• Multi-disciplinary approaches before and after surgery

White, Kehlet, et al, Anesthesia & Analgesia 2007 104:1380-1396


Post operative pain control with extended release bupivacaine formulation after hernia repair

Post-operative Pain Control with Extended-Release Bupivacaine Formulation After Hernia Repair

  • Current results from a Phase IIb, multicenter, double-blind, parallel-group, placebo controlled dose-finding trial

  • SABER™ delivery system consists of a sucrose acetate isobutyrate (SAIB) solvent with which the drug is mixed

    - POSIDUR™(SABER™-Bupivacaine) 5.0 mL significantly improved mean pain intensity AUC on movement compared with placebo post-surgery for 48 and 72 hours

    -Patients treated with SABER-Bupivacaine 5.0 mL required significantly less opioid rescue medications post-operatively compared with placebo

    -Over the study period, SABER-Bupivacaine 5.0 mL prolonged the time to first opioid use compared with placebo.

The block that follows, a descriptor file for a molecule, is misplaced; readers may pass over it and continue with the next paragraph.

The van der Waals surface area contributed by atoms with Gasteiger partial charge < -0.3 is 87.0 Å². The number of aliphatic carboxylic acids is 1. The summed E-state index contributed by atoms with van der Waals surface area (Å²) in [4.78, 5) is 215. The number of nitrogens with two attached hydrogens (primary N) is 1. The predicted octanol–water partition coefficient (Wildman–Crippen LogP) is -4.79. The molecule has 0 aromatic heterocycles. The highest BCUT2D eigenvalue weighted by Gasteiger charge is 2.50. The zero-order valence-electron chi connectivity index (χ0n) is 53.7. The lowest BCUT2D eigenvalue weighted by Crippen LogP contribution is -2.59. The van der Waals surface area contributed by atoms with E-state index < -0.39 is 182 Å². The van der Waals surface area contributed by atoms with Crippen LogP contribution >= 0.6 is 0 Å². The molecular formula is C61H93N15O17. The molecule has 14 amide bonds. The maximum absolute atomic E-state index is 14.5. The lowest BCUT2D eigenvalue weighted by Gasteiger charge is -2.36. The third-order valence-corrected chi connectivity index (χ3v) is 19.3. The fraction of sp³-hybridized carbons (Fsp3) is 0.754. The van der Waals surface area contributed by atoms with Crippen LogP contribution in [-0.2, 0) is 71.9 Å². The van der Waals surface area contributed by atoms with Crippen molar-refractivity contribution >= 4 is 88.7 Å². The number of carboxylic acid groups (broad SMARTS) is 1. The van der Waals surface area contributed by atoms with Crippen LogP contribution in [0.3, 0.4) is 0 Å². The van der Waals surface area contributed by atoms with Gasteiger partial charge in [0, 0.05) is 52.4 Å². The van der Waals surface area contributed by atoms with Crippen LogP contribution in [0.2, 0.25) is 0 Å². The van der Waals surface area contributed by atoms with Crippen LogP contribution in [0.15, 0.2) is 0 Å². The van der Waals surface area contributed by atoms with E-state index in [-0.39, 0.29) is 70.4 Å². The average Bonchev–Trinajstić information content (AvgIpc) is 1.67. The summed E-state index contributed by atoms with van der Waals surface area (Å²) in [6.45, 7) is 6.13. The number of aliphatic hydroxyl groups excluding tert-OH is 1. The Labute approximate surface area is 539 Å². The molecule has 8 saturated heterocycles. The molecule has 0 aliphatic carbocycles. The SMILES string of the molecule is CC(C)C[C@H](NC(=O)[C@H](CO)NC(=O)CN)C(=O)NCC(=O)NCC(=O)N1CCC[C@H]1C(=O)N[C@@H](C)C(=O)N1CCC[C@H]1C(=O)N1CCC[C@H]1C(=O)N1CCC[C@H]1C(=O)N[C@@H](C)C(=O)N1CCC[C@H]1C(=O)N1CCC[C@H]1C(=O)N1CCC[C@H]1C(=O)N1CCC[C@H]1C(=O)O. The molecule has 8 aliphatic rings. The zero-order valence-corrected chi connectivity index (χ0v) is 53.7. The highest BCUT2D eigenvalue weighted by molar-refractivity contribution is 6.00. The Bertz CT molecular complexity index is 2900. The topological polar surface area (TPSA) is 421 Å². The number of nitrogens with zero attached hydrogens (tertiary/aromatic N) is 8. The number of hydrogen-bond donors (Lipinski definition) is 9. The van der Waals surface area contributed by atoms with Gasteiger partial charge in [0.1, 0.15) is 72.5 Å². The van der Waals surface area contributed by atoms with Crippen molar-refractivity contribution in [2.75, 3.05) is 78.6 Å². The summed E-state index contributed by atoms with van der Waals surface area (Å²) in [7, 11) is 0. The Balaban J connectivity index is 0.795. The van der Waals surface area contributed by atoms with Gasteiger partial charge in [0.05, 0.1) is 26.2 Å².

Nicholson, Brown, et al American Hernia Society, 2008 Abstract


Redefining local anesthetic infiltration therapy

Extended-Release Liposomal Formulation of Bupivacaine for Post-Operative Pain Management after Hernia Repair Surgery

Materials and Methods

  • This is a Phase 2, double-blind study, in which 41 patients were randomized within sequential cohorts to receive either DepoBupivacaine (175 mg in Cohort 1, 225 mg in Cohort 2) or bupivacaine 100 mg

  • The study drug was administered via surgical wound infiltration, in a 40-mL total injection volume

  • Supplemental use of analgesics – administered as needed after surgery – and pain scores – measured on a 0-100 mm visual analog scale (VAS) – were recorded for 96 hours post-dose

  • Wound healing scores (0-100 mm VAS) and adverse events (AE) were used to monitor drug safety

  • The study has a dose-escalation design and is currently ongoing

    • Preliminary data from the first two cohorts are reported

Presented: ASRA 31st Annual Regional Anesthesia Meeting & Workshops, Rancho Mirage, California April 7, 2006.


Results safety

Results - Safety

  • There were no deaths in the study and no patients were discontinued because of adverse events